NMT Training Process though the Lens of SMTThis is a post for the EMNLP 2021 paper Language Modeling, Lexical Translation, Reordering: The Training Process of NMT through the Lens of Classical SMT.
In SMT, model competences are modelled with distinct models. In NMT, the whole translation task is modelled with a single neural network. How and when does NMT get to learn all the competences? We show that
- during training, NMT undergoes three different stages:
- target-side language modeling,
- learning how to use source and approaching word-by-word translation,
- refining translations, visible by increasingly complex reorderings but not visible by e.g. BLEU;
- not only this is fun, but it can also help in practice! For example, in settings where data complexity matters, such as non-autoregressive NMT.
Neural Machine Translation Inside OutThis is a blog version of my talk at the ACL 2021 workshop Representation Learning for NLP (and an updated version of that at NAACL 2021 workshop Deep Learning Inside Out (DeeLIO)).
In the last decade, machine translation shifted from the traditional statistical approaches with distinct components and hand-crafted features to the end-to-end neural ones. We try to understand how NMT works and show that:
- NMT model components can learn to extract features which in SMT were modelled explicitly;
- for NMT, we can also look at how it balances the two different types of context: the source and the prefix;
- NMT training consists of the stages where it focuses on competences mirroring three core SMT components.
Source and Target Contributions to NMT PredictionsThis is a post for the ACL 2021 paper Analyzing the Source and Target Contributions to Predictions in Neural Machine Translation.
In NMT, the generation of a target token is based on two types of context: the source and the prefix of the target sentence. We show how to evaluate the relative contributions of source and target to NMT predictions and find that:
- models suffering from exposure bias are more prone to over-relying on target history (and hence to hallucinating) than the ones where the exposure bias is mitigated;
- models trained with more data rely on the source more and do it more confidently;
- the training process is non-monotonic with several distinct stages.
Information-Theoretic Probing with MDLThis is a post for the EMNLP 2020 paper Information-Theoretic Probing with Minimum Description Length.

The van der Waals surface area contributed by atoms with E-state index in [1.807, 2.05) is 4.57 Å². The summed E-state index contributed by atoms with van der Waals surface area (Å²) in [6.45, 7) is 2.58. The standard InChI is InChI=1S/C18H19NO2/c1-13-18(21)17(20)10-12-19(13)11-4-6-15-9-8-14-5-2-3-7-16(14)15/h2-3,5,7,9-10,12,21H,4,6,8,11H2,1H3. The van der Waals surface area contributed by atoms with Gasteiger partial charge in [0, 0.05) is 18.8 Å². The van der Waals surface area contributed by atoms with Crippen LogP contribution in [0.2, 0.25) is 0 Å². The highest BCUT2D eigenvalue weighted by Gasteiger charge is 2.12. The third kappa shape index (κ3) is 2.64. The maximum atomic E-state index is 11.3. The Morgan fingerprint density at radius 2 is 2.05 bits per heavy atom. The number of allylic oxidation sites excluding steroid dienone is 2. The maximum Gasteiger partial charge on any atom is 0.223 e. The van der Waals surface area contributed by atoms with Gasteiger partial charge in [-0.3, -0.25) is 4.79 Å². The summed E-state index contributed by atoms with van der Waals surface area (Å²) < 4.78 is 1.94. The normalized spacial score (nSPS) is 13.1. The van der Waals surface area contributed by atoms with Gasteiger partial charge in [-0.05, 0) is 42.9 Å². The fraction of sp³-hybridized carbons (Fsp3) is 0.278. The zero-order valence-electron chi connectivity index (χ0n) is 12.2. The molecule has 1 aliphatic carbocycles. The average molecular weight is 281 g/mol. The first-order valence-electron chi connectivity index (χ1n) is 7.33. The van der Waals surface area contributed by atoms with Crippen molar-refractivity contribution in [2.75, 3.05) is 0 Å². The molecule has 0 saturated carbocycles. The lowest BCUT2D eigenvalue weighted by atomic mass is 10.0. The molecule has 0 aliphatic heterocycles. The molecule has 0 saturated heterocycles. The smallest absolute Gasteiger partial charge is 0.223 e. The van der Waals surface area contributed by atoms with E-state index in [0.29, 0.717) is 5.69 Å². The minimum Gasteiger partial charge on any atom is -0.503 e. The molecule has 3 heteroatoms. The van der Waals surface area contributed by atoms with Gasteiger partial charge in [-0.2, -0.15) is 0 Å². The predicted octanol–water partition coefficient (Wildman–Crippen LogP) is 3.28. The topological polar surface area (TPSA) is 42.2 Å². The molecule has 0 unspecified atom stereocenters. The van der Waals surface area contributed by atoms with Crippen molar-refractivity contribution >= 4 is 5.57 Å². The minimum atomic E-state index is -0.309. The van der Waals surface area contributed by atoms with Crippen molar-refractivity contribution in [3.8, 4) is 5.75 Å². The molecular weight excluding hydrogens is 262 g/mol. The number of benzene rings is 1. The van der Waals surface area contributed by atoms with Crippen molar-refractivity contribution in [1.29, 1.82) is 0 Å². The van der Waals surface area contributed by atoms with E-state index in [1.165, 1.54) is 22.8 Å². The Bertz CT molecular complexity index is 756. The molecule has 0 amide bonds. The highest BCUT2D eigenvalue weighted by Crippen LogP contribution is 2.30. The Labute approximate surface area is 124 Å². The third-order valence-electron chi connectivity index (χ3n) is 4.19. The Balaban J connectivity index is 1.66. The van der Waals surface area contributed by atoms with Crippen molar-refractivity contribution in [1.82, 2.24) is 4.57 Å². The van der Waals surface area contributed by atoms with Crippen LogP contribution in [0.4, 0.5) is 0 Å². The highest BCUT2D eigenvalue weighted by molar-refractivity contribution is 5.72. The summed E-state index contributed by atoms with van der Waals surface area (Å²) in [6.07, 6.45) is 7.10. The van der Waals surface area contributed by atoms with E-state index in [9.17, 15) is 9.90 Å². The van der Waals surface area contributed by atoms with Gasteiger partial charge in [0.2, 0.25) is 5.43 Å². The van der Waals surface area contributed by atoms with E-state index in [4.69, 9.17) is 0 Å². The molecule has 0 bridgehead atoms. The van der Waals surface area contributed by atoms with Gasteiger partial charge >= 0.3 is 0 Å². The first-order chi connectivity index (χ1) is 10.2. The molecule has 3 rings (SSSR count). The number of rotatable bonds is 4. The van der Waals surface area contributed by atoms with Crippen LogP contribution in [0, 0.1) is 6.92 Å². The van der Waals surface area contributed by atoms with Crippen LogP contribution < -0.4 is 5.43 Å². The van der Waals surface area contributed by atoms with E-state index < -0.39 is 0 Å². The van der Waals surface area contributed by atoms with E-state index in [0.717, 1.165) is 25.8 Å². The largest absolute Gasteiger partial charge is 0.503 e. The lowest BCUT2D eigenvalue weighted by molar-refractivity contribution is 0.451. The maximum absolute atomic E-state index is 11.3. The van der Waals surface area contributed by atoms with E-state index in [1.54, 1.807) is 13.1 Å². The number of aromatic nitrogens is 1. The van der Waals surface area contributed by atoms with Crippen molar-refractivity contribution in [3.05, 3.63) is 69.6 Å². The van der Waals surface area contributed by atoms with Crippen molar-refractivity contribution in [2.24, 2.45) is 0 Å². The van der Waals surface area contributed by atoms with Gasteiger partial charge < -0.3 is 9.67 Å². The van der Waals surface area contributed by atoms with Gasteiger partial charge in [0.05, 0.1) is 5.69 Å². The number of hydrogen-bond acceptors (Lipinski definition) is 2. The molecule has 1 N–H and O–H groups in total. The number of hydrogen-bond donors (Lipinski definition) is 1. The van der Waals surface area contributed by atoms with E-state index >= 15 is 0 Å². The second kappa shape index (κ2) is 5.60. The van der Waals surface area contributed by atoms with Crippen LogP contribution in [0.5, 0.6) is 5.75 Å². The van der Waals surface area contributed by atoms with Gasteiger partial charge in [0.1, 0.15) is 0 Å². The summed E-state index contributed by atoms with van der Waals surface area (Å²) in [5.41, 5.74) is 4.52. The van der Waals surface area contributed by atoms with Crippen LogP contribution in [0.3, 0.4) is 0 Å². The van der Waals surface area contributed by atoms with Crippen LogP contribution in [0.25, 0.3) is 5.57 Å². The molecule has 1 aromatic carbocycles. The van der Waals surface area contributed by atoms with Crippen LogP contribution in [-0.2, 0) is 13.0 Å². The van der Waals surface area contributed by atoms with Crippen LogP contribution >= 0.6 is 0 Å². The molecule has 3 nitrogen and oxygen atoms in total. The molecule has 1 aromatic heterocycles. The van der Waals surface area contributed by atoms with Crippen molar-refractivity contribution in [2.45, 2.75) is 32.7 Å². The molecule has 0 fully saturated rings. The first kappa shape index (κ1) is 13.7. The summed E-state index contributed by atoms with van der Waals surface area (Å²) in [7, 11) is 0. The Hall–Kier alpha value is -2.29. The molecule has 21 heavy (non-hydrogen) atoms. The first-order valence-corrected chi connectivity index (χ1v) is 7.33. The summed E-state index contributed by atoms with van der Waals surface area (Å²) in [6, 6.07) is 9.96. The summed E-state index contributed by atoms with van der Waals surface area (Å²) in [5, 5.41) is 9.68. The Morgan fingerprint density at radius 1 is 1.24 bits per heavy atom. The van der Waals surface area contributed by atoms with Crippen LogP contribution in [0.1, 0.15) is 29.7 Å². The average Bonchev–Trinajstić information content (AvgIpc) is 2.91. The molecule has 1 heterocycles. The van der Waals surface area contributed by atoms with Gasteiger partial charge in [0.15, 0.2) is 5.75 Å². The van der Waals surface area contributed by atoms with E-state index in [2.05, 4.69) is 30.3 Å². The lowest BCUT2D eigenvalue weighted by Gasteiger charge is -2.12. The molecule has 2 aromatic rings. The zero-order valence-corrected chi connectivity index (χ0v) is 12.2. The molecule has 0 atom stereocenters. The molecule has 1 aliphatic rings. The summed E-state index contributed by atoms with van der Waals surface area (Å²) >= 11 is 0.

Probing classifiers often fail to adequately reflect differences in representations and can show different results depending on hyperparameters. As an alternative to the standard probes,
- we propose information-theoretic probing which measures minimum description length (MDL) of labels given representations;
- we show that MDL characterizes both probe quality and the amount of effort needed to achieve it;
- we explain how to easily measure MDL on top of standard probe-training pipelines;
- we show that results of MDL probes are more informative and stable than those of standard probes.
Evolution of Representations in the TransformerThis is a post for the EMNLP 2019 paper The Bottom-up Evolution of Representations in the Transformer: A Study with Machine Translation and Language Modeling Objectives.
We look at the evolution of representations of individual tokens in Transformers trained with different training objectives (MT, LM, MLM - BERT-style) from the Information Bottleneck perspective and show, that:
- LMs gradually forget past when forming predictions about future;
- for MLMs, the evolution proceeds in two stages of context encoding and token reconstruction;
- MT representations get refined with context, but less processing is happening.
When a Good Translation is Wrong in ContextThis is a post for the ACL 2019 paper When a Good Translation is Wrong in Context: Context-Aware Machine Translation Improves on Deixis, Ellipsis, and Lexical Cohesion.
From this post, you will learn:
- which phenomena cause context-agnostic translations to be inconsistent with each other
- how we create test sets addressing the most frequent phenomena
- about a novel set-up for context-aware NMT with a large amount of sentence-level data and much less of document-level data
- about a new model for this set-up (Context-Aware Decoder, aka CADec) - a two-pass MT model which first produces a draft translation of the current sentence, then corrects it using context.
The Story of HeadsThis is a post for the ACL 2019 paper Analyzing Multi-Head Self-Attention: Specialized Heads Do the Heavy Lifting, the Rest Can Be Pruned.
From this post, you will learn:
- how we evaluate the importance of attention heads in Transformer
- which functions the most important encoder heads perform
- how we prune the vast majority of attention heads in Transformer without seriously affecting quality
- which types of model attention are most sensitive to the number of attention heads and on which layers